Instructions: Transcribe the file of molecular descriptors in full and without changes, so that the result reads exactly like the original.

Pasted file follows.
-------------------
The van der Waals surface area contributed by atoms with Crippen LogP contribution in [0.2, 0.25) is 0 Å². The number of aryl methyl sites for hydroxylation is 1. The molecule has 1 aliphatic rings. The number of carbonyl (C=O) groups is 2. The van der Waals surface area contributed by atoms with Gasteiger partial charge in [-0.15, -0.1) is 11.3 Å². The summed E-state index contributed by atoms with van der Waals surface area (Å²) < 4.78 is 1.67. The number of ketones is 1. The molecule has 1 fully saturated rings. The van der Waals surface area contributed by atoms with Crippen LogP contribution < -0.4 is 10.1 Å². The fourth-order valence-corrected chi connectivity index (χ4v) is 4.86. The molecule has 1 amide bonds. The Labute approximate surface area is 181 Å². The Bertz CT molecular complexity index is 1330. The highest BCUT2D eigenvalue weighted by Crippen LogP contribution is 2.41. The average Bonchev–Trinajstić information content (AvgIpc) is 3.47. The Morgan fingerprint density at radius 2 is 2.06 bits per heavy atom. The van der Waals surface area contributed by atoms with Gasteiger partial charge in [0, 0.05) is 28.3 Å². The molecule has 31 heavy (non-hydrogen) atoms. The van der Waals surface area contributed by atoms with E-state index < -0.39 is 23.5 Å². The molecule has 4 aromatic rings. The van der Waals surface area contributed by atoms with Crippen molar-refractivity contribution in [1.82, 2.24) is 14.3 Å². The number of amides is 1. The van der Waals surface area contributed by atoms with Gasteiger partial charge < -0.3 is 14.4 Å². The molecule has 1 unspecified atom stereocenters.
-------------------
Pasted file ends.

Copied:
The van der Waals surface area contributed by atoms with Crippen LogP contribution in [0.2, 0.25) is 0 Å². The number of aryl methyl sites for hydroxylation is 1. The molecule has 1 aliphatic rings. The number of carbonyl (C=O) groups is 2. The van der Waals surface area contributed by atoms with Gasteiger partial charge in [-0.15, -0.1) is 11.3 Å². The summed E-state index contributed by atoms with van der Waals surface area (Å²) < 4.78 is 1.67. The number of ketones is 1. The molecule has 1 fully saturated rings. The van der Waals surface area contributed by atoms with Crippen LogP contribution < -0.4 is 10.1 Å². The fourth-order valence-corrected chi connectivity index (χ4v) is 4.86. The molecule has 1 amide bonds. The Labute approximate surface area is 181 Å². The Bertz CT molecular complexity index is 1330. The highest BCUT2D eigenvalue weighted by Crippen LogP contribution is 2.41. The average Bonchev–Trinajstić information content (AvgIpc) is 3.47. The Morgan fingerprint density at radius 2 is 2.06 bits per heavy atom. The van der Waals surface area contributed by atoms with Gasteiger partial charge in [0, 0.05) is 28.3 Å². The molecule has 31 heavy (non-hydrogen) atoms. The van der Waals surface area contributed by atoms with E-state index < -0.39 is 23.5 Å². The molecule has 4 aromatic rings. The van der Waals surface area contributed by atoms with Crippen molar-refractivity contribution in [1.82, 2.24) is 14.3 Å². The number of amides is 1. The van der Waals surface area contributed by atoms with Gasteiger partial charge < -0.3 is 14.4 Å². The molecule has 1 unspecified atom stereocenters.